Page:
Hand cut diamonds into a star pattern. Machine quilted.
The Lakota are one of seven Sioux tribes. Their lands are currently in North and South Dakota. Before colonialism, the buffalo provided their food, clothing, tipi covers, and many other forms of subsistence. Buffalo hides decorated with painting and quill work were used to symbolize social status, heal the sick, promote childbearing, and record important events.
Why does the pattern on this hide show concentric circles? See if you can make a guess after reading the words of Black Elk, a Lakota medicine man:
"Everything the Power of the World does is done in a circle.... Birds make their nest in circles, for theirs is the same religion as ours. The sun comes forth and goes down again in a circle.... The life of a man is a circle from childhood to childhood, and so it is in everything where power moves. Our tepees were round like the nests of birds, and these were always set in a circle, the nation's hoop".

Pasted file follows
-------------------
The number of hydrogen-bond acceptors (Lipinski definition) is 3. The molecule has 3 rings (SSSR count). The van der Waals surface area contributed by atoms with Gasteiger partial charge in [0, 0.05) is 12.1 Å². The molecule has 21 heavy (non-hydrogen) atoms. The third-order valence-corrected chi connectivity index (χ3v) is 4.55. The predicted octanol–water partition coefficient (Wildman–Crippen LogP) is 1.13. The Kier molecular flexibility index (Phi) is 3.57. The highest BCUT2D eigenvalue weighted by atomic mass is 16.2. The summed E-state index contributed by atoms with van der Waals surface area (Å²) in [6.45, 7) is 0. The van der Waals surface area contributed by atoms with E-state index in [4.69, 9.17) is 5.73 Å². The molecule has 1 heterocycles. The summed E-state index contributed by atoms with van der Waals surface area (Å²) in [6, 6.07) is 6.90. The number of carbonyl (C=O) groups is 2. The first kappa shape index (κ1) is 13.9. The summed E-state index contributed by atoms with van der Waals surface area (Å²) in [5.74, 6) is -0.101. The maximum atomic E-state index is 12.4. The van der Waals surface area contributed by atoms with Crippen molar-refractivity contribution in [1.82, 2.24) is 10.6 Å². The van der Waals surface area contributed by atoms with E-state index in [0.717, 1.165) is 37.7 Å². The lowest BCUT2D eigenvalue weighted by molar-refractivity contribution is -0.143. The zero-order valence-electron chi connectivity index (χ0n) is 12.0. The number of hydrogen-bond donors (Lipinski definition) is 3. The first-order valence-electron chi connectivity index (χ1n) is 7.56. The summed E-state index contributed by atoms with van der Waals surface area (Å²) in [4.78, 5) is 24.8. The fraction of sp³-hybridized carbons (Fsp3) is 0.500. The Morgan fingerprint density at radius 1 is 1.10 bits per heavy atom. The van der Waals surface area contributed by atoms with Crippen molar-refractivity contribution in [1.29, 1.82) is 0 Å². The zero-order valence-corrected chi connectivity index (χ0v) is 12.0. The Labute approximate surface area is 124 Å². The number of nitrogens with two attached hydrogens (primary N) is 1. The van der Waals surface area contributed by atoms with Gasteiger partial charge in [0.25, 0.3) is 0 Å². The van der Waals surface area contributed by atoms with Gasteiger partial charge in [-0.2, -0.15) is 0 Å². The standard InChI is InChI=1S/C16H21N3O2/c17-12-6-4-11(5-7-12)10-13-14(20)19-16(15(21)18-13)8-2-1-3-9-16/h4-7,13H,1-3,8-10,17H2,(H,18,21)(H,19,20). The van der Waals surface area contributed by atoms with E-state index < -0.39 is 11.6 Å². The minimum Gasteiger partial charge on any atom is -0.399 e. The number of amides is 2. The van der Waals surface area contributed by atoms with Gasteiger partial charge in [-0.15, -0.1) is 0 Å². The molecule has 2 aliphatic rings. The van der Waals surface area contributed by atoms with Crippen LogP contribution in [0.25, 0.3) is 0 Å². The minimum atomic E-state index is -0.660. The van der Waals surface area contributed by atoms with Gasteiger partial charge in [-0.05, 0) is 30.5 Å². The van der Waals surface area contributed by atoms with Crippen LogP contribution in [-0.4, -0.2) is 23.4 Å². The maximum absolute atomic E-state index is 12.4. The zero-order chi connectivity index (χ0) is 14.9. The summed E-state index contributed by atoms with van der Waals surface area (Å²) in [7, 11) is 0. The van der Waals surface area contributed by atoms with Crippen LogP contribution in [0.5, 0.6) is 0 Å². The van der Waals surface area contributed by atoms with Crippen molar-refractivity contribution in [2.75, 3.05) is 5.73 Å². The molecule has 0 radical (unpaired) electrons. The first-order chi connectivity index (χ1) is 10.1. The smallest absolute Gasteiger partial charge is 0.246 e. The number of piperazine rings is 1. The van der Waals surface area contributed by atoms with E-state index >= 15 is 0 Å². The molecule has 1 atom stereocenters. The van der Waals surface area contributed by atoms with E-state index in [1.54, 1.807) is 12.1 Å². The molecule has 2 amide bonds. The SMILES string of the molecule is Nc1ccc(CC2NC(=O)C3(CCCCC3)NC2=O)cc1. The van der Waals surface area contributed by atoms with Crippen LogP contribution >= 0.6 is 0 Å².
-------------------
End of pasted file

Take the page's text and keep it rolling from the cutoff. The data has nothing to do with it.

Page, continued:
- John Neihardt Black Elk Speaks: Being the Life Story of a Holy Man of the Oglala Sioux 1961
In the 1870s, U.S. Secretary of the Interior Columbus Delano and others began a systematic attempt to exterminate the buffalo to destroy Native American resistance. The Lakota gradually began to use the quilting techniques that had been introduced by European missionaries to create new fabrics. But they wanted to keep the tradition of concentric circles. The star quilt pattern was the best match. Star quilts are still a symbol of Sioux resistance and survival today.
Star quilts are widely used in today's Lakota ceremonies and celebrations in place of buffalo hides. Lakota people give star quilts as gifts, in memory, in celebration. Quilt makers are gifted individuals that creat beautiful works of art with fabric.
About this Artist:
Twila Emme is a Sicangu Lakota quiltmaker from the Rosebud Sioux Tribe in South Dakota. She has been making quilts for many years.